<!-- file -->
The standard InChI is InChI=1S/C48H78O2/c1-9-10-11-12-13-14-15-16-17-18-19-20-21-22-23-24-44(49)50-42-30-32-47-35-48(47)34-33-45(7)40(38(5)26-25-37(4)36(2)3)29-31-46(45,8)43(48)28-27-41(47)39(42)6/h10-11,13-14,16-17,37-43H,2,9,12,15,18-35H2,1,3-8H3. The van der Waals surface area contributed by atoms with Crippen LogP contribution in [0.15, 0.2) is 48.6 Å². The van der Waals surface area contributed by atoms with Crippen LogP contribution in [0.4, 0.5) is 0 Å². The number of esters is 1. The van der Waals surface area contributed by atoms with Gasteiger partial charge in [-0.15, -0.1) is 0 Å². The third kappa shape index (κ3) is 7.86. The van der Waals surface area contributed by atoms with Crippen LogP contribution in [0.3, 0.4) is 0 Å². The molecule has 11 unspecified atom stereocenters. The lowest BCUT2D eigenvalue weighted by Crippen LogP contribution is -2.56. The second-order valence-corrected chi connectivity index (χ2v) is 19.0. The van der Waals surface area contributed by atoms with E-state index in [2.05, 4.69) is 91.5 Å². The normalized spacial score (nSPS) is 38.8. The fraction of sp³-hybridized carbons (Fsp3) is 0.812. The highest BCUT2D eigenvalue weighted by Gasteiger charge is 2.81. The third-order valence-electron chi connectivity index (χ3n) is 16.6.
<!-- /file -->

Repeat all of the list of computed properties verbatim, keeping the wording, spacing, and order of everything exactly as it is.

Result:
The standard InChI is InChI=1S/C48H78O2/c1-9-10-11-12-13-14-15-16-17-18-19-20-21-22-23-24-44(49)50-42-30-32-47-35-48(47)34-33-45(7)40(38(5)26-25-37(4)36(2)3)29-31-46(45,8)43(48)28-27-41(47)39(42)6/h10-11,13-14,16-17,37-43H,2,9,12,15,18-35H2,1,3-8H3. The van der Waals surface area contributed by atoms with Crippen LogP contribution in [0.15, 0.2) is 48.6 Å². The van der Waals surface area contributed by atoms with Crippen LogP contribution in [0.4, 0.5) is 0 Å². The number of esters is 1. The van der Waals surface area contributed by atoms with Gasteiger partial charge in [-0.15, -0.1) is 0 Å². The third kappa shape index (κ3) is 7.86. The van der Waals surface area contributed by atoms with Crippen LogP contribution in [0.3, 0.4) is 0 Å². The molecule has 11 unspecified atom stereocenters. The lowest BCUT2D eigenvalue weighted by Crippen LogP contribution is -2.56. The second-order valence-corrected chi connectivity index (χ2v) is 19.0. The van der Waals surface area contributed by atoms with E-state index in [2.05, 4.69) is 91.5 Å². The normalized spacial score (nSPS) is 38.8. The fraction of sp³-hybridized carbons (Fsp3) is 0.812. The highest BCUT2D eigenvalue weighted by Gasteiger charge is 2.81. The third-order valence-electron chi connectivity index (χ3n) is 16.6.